Orthodox Jewish dean University of Chicago Divinity School

Zoloth has earned multiple feathers in her illustrious career

The University of Chicago Divinity School's new dean is a woman of many talents. She is a renowned bioethicist, union activist, and a former nurse. Laurie Zoloth, who held a professorship in a number of fields, happens to be an Orthodox Jew. The 67-year old, a known face in Judaic studies and other religious studies, became dean in July.

Divinity degrees qualification are offered by University of Chicago Divinity School in what the academic powerhouse terms 'Christian context'. The university accepts students of different religious backgrounds. The university offers an extensive variety of research opportunities and courses across a bouquet of religions.

Zoloth's previous academic posts include being a Northwestern University faculty. She held appointments in the religious studies department and the accompanying school of medicine. She had done extensive research on the Jewish social justice when it comes to healthcare. She has also written extensively on genetics seen through Jewish eyes. Zoloth was the inaugural director at San Francisco State University's Jewish studies program. She was also the president of the American Academy of Religion in 2014.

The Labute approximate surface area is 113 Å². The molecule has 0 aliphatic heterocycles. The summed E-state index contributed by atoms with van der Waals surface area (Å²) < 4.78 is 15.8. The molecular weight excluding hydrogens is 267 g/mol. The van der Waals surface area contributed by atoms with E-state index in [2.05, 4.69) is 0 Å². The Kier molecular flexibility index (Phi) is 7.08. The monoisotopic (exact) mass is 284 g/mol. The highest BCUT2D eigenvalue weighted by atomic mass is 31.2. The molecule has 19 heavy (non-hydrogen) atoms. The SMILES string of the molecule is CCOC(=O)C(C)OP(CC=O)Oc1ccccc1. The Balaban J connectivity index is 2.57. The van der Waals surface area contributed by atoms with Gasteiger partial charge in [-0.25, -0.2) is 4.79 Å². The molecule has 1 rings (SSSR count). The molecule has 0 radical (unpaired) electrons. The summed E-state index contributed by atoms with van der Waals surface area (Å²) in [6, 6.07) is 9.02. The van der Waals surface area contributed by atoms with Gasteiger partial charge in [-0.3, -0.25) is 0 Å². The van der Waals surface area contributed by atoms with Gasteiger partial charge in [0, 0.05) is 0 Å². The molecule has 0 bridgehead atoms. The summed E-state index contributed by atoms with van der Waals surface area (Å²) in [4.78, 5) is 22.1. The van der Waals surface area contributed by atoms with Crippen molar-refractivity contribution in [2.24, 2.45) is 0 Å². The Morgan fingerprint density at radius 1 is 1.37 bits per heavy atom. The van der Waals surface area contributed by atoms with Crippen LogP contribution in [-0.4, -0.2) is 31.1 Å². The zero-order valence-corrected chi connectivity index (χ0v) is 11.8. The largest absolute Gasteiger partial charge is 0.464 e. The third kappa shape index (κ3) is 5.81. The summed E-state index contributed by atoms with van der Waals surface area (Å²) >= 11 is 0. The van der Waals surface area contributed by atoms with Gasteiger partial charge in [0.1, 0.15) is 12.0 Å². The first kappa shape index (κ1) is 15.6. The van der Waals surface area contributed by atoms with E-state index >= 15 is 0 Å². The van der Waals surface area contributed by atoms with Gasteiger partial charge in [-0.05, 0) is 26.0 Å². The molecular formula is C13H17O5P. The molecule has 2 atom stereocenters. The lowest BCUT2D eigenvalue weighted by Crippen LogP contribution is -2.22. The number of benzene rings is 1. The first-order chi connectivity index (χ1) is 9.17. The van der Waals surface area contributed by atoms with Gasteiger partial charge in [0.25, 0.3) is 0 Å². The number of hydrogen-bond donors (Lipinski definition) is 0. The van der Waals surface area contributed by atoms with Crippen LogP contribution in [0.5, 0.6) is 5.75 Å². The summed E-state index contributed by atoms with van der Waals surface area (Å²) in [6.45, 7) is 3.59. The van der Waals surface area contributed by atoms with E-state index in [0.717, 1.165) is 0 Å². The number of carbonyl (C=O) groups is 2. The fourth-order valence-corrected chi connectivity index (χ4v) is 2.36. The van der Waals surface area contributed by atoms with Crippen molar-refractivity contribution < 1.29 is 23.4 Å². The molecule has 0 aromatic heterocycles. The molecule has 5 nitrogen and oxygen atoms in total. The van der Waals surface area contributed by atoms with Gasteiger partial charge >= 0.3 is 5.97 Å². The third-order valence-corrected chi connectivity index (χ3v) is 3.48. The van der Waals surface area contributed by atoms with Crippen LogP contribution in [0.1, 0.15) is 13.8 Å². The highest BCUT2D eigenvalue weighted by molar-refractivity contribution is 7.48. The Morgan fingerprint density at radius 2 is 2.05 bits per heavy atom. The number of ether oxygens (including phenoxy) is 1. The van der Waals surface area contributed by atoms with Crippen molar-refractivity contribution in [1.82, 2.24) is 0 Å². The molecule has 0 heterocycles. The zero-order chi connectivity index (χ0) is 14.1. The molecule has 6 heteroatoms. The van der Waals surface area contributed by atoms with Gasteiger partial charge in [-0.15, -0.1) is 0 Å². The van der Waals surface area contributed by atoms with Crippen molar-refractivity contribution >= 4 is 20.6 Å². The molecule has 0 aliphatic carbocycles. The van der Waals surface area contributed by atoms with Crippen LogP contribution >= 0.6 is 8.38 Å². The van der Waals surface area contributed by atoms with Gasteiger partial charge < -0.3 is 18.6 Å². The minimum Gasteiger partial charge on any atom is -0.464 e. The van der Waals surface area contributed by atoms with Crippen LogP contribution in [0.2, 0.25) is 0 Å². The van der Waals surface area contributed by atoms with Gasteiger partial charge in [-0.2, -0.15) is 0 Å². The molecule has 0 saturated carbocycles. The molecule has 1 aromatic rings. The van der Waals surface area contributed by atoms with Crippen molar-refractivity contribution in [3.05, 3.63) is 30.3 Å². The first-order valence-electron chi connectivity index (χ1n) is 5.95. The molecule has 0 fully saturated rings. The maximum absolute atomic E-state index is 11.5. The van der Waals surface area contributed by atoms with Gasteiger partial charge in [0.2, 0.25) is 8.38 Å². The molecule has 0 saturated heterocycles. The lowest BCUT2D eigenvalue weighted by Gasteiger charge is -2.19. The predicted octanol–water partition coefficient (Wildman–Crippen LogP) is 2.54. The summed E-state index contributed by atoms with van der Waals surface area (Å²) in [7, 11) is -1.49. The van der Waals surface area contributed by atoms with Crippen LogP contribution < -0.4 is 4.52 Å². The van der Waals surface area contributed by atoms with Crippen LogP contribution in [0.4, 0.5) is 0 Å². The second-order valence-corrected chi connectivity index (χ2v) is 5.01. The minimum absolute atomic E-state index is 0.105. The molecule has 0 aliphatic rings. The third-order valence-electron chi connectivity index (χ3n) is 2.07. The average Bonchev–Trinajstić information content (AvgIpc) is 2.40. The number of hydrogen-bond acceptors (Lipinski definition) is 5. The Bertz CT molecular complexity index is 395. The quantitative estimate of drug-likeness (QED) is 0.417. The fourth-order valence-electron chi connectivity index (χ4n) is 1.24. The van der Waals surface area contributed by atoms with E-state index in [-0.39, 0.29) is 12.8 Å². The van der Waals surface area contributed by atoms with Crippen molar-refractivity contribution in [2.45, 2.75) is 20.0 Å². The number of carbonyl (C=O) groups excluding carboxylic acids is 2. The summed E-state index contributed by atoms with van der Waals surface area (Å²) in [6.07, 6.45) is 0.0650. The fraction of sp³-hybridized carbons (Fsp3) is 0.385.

According to Zoloth, anything she does when she is awake, from social action to academia, is simply following Deuteronomy 16:18-20. She has been described as an idealist, who quit Swarthmore to take the job of a licensed practical nurse. She spent that time as caring for poor women, fighting for civil rights, she boycotted grapes with United Farm Workers, marched in opposition to Vietnam War. In 1969, and she cut sugar cane in Cuba to oppose U.S. trade embargo.

Zoloth holds a master's degree in Jewish Studies. She also holds a social ethics doctorate from Graduate Theological Union. Her other qualification is a San Francisco State University conferred   master's degree in English. In a 2014 interview with Religion News Service, she mentioned of being born in a secular Jewish family in Los Angeles. Only in college, she developed an affinity for Orthodox Jewish communities.

Zoloth made her views known during her interview saying, “The questions of religion are at the center of our national life. We see today questions of good and evil, how we ought to live and what we owe one another. Our job is to uncover the truth and ask questions: What does it mean to be a human being? What does it mean to be free? And what must we do about the suffering of others? The university exists to pursue this.”

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